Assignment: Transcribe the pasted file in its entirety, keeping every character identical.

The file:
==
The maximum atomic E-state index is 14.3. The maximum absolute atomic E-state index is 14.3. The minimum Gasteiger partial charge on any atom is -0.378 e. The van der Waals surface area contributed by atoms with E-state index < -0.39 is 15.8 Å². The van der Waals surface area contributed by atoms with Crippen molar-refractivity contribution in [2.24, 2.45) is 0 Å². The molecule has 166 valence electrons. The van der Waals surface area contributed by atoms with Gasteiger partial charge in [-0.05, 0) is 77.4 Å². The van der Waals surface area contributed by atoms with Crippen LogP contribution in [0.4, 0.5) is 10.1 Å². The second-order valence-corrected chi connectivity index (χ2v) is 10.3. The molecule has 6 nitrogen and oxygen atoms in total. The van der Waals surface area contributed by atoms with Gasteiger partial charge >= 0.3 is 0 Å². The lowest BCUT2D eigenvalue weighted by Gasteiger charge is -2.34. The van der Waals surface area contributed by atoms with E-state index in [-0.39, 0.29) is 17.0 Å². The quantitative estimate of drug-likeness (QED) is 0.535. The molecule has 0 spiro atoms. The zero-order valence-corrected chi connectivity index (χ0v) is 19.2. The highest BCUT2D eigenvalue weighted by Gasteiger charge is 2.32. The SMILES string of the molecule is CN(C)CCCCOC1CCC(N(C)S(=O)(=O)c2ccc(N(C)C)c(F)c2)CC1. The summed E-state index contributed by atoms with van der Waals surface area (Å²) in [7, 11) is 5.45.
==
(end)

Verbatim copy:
The maximum atomic E-state index is 14.3. The maximum absolute atomic E-state index is 14.3. The minimum Gasteiger partial charge on any atom is -0.378 e. The van der Waals surface area contributed by atoms with E-state index < -0.39 is 15.8 Å². The van der Waals surface area contributed by atoms with Crippen molar-refractivity contribution in [2.24, 2.45) is 0 Å². The molecule has 166 valence electrons. The van der Waals surface area contributed by atoms with Gasteiger partial charge in [-0.05, 0) is 77.4 Å². The van der Waals surface area contributed by atoms with Crippen LogP contribution in [0.4, 0.5) is 10.1 Å². The second-order valence-corrected chi connectivity index (χ2v) is 10.3. The molecule has 6 nitrogen and oxygen atoms in total. The van der Waals surface area contributed by atoms with Gasteiger partial charge >= 0.3 is 0 Å². The lowest BCUT2D eigenvalue weighted by Gasteiger charge is -2.34. The van der Waals surface area contributed by atoms with E-state index in [-0.39, 0.29) is 17.0 Å². The quantitative estimate of drug-likeness (QED) is 0.535. The molecule has 0 spiro atoms. The zero-order valence-corrected chi connectivity index (χ0v) is 19.2. The highest BCUT2D eigenvalue weighted by Gasteiger charge is 2.32. The SMILES string of the molecule is CN(C)CCCCOC1CCC(N(C)S(=O)(=O)c2ccc(N(C)C)c(F)c2)CC1. The summed E-state index contributed by atoms with van der Waals surface area (Å²) in [7, 11) is 5.45.